Belfast Telegraph

Strengthen our education system, don’t just wreck it

The Department of Education’s|viability audit must not be used|as a hit-list to target schools for closure, says Danny Kinahan

The role of vice-chair of the education committee at Stormont is a challenge, but one that I look forward to taking up. For such a small country, Northern Ireland has a truly world class education system which frequently achieves exceptional grades.

As I take my place on the committee, I have a number of areas which I want to focus on as priorities.

I believe in an education system which promotes excellence, encourages diversity and offers choice across all of the main sectors in Northern Ireland.

However that flexibility is not being recognised at the moment through Sinn Fein’s attempts to disestablish our education system one step at a time.

I want to see the post-primary transfer debate resolved once and for all. It is completely unacceptable that our young people are having to sit several exam papers, some of them being of a completely different nature to one another.

While my own preference and that of my party, the Ulster Unionist Party, is to see the retention of |academic selection, the current situation of unregulated tests is simply intolerable.

The principle at the heart of our thinking on the future of post-primary transfer is one centred on informed parental choice.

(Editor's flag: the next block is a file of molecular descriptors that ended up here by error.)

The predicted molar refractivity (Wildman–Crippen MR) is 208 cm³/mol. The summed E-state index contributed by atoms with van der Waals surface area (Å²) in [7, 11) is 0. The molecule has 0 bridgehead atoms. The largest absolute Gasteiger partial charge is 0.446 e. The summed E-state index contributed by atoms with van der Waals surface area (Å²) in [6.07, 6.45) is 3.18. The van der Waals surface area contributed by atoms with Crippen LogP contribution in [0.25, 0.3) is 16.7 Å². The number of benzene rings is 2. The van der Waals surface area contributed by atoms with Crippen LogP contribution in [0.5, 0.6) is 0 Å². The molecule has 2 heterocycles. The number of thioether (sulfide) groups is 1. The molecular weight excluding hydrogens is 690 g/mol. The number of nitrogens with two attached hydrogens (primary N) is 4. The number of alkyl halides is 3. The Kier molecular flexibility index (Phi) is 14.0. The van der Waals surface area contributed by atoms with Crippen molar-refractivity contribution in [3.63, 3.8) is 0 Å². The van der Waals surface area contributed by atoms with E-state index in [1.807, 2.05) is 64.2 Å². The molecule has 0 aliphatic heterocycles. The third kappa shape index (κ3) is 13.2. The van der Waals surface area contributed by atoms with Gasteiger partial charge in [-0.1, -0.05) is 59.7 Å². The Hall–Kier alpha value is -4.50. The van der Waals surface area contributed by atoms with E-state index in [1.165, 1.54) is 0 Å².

The fact that thousands of children continue to sit the transfer tests years after it was supposedly done away with, shows that a significant demand for that form of education remains.

Sinn Fein needs to adopt a more conciliatory approach and begin to work with the sector and with other political parties.

In our manifesto last year, we said that we wanted to see a single transfer test put in place for two years to allow time for an assessment process to be agreed which would finally replace the 11-Plus.

This would give the experts in the sector the time and space necessary to finally find a resolution to the post-primary transfer process.

Tackling educational underachievement is an incredibly complex issue.

I genuinely believe that, until the Department of Education recognises the challenge it faces, then Government here will never really get to the root of the problem.

In addition, I have long been aware of the problems in the provision of pre-school nursery places across Northern Ireland.

Effective early intervention is known to be able to deliver long-term benefits for children and parents yet aside from pre-school places, the Early Years Strategy was not referenced at all in the recent Programme for Government (PfG).

Stormont has been waiting on the Department of Education to produce the final Early Years Strategy for several years.

When in June 2010 the draft was published, it was so badly received by the stakeholders that the department quickly brought it back in-house for redrafting. It hasn’t been seen since.

Last September, the minister announced plans to take forward area planning, based on a viability audit of schools. The audit has come and gone with little new information coming forward.

I would have concerns however, that the minister and the department may try to use the cover of the audit to draw up a hit-list of schools for closure. That was not the purpose of the audit and it should never be the outcome of it.

Finally, shared education is a vital building-block of a shared future. Both I and the Ulster Unionist Party want to see the department building on the success of the shared education programme.

Danny Kinahan MLA is vice-chair of the Assembly’s education committee

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